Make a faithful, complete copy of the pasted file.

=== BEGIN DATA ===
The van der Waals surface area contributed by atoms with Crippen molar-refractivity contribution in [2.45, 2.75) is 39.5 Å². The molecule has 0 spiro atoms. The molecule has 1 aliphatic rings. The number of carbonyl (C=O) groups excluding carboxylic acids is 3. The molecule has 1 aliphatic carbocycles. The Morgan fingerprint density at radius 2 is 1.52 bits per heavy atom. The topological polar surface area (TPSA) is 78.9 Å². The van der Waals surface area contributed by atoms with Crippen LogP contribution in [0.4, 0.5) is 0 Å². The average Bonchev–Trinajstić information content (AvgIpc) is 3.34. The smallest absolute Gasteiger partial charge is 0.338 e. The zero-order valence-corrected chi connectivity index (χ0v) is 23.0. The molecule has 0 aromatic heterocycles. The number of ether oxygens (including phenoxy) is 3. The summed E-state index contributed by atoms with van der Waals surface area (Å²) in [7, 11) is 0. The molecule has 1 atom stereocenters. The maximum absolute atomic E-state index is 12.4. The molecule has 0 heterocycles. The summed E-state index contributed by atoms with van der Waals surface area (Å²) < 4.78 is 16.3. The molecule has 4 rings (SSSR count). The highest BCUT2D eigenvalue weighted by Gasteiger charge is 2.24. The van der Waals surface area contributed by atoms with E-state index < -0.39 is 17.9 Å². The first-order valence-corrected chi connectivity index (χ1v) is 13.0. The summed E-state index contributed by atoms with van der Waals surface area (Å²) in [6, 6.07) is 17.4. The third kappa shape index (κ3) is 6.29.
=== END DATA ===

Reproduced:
The van der Waals surface area contributed by atoms with Crippen molar-refractivity contribution in [2.45, 2.75) is 39.5 Å². The molecule has 0 spiro atoms. The molecule has 1 aliphatic rings. The number of carbonyl (C=O) groups excluding carboxylic acids is 3. The molecule has 1 aliphatic carbocycles. The Morgan fingerprint density at radius 2 is 1.52 bits per heavy atom. The topological polar surface area (TPSA) is 78.9 Å². The van der Waals surface area contributed by atoms with Crippen LogP contribution in [0.4, 0.5) is 0 Å². The average Bonchev–Trinajstić information content (AvgIpc) is 3.34. The smallest absolute Gasteiger partial charge is 0.338 e. The zero-order valence-corrected chi connectivity index (χ0v) is 23.0. The molecule has 0 aromatic heterocycles. The number of ether oxygens (including phenoxy) is 3. The summed E-state index contributed by atoms with van der Waals surface area (Å²) in [7, 11) is 0. The molecule has 1 atom stereocenters. The maximum absolute atomic E-state index is 12.4. The molecule has 0 heterocycles. The summed E-state index contributed by atoms with van der Waals surface area (Å²) < 4.78 is 16.3. The molecule has 4 rings (SSSR count). The highest BCUT2D eigenvalue weighted by Gasteiger charge is 2.24. The van der Waals surface area contributed by atoms with E-state index < -0.39 is 17.9 Å². The first-order valence-corrected chi connectivity index (χ1v) is 13.0. The summed E-state index contributed by atoms with van der Waals surface area (Å²) in [6, 6.07) is 17.4. The third kappa shape index (κ3) is 6.29.